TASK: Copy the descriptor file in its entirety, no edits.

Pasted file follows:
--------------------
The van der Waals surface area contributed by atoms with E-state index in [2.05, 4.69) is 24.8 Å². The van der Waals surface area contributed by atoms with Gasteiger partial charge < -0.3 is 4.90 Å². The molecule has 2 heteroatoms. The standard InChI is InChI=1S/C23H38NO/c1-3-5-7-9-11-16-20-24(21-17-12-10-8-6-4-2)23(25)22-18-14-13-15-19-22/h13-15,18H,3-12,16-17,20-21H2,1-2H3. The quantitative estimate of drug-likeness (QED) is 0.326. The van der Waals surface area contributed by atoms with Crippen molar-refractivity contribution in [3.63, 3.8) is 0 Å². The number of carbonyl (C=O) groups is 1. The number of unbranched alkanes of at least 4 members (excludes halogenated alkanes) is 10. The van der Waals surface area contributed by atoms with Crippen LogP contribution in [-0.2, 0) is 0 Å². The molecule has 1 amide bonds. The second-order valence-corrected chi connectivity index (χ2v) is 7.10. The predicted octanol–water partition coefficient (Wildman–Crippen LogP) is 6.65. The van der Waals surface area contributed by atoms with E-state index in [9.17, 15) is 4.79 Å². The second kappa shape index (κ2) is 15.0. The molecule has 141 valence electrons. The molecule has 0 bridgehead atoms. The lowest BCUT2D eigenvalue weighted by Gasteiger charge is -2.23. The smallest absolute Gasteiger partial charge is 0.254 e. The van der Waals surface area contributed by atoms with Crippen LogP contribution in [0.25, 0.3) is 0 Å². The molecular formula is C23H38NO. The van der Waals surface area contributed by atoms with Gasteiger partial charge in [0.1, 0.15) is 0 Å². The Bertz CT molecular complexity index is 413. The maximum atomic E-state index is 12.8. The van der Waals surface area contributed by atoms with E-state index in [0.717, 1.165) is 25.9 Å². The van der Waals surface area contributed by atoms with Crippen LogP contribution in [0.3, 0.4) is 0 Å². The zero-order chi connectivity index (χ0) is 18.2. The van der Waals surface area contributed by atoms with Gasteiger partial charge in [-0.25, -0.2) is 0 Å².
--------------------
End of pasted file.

The van der Waals surface area contributed by atoms with E-state index in [2.05, 4.69) is 24.8 Å². The van der Waals surface area contributed by atoms with Gasteiger partial charge < -0.3 is 4.90 Å². The molecule has 2 heteroatoms. The standard InChI is InChI=1S/C23H38NO/c1-3-5-7-9-11-16-20-24(21-17-12-10-8-6-4-2)23(25)22-18-14-13-15-19-22/h13-15,18H,3-12,16-17,20-21H2,1-2H3. The quantitative estimate of drug-likeness (QED) is 0.326. The van der Waals surface area contributed by atoms with Crippen molar-refractivity contribution in [3.63, 3.8) is 0 Å². The number of carbonyl (C=O) groups is 1. The number of unbranched alkanes of at least 4 members (excludes halogenated alkanes) is 10. The van der Waals surface area contributed by atoms with Crippen LogP contribution in [-0.2, 0) is 0 Å². The molecule has 1 amide bonds. The second-order valence-corrected chi connectivity index (χ2v) is 7.10. The predicted octanol–water partition coefficient (Wildman–Crippen LogP) is 6.65. The van der Waals surface area contributed by atoms with E-state index in [9.17, 15) is 4.79 Å². The second kappa shape index (κ2) is 15.0. The molecule has 141 valence electrons. The molecule has 0 bridgehead atoms. The lowest BCUT2D eigenvalue weighted by Gasteiger charge is -2.23. The smallest absolute Gasteiger partial charge is 0.254 e. The van der Waals surface area contributed by atoms with Crippen LogP contribution in [0.25, 0.3) is 0 Å². The molecular formula is C23H38NO. The van der Waals surface area contributed by atoms with Gasteiger partial charge in [0.1, 0.15) is 0 Å². The Bertz CT molecular complexity index is 413. The maximum atomic E-state index is 12.8. The van der Waals surface area contributed by atoms with E-state index in [0.717, 1.165) is 25.9 Å². The van der Waals surface area contributed by atoms with Crippen LogP contribution in [0.3, 0.4) is 0 Å². The zero-order chi connectivity index (χ0) is 18.2. The van der Waals surface area contributed by atoms with Gasteiger partial charge in [-0.25, -0.2) is 0 Å².